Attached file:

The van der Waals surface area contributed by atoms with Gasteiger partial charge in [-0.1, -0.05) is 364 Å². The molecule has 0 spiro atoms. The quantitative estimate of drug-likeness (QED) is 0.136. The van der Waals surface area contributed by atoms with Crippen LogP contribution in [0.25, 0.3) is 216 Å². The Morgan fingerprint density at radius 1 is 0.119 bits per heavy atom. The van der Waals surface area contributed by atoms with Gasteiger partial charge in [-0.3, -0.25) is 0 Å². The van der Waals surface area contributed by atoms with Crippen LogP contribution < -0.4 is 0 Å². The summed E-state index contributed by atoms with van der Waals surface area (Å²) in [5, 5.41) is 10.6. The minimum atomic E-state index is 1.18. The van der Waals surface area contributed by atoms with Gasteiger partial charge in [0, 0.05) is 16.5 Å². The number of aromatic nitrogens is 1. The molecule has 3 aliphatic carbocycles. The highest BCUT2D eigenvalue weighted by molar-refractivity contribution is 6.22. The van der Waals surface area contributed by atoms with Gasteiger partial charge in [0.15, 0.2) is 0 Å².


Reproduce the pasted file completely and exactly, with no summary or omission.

The van der Waals surface area contributed by atoms with Gasteiger partial charge in [-0.1, -0.05) is 364 Å². The molecule has 0 spiro atoms. The quantitative estimate of drug-likeness (QED) is 0.136. The van der Waals surface area contributed by atoms with Crippen LogP contribution in [0.25, 0.3) is 216 Å². The Morgan fingerprint density at radius 1 is 0.119 bits per heavy atom. The van der Waals surface area contributed by atoms with Gasteiger partial charge in [-0.3, -0.25) is 0 Å². The van der Waals surface area contributed by atoms with Crippen LogP contribution < -0.4 is 0 Å². The summed E-state index contributed by atoms with van der Waals surface area (Å²) in [5, 5.41) is 10.6. The minimum atomic E-state index is 1.18. The van der Waals surface area contributed by atoms with Gasteiger partial charge in [0, 0.05) is 16.5 Å². The number of aromatic nitrogens is 1. The molecule has 3 aliphatic carbocycles. The highest BCUT2D eigenvalue weighted by molar-refractivity contribution is 6.22. The van der Waals surface area contributed by atoms with Gasteiger partial charge in [0.15, 0.2) is 0 Å².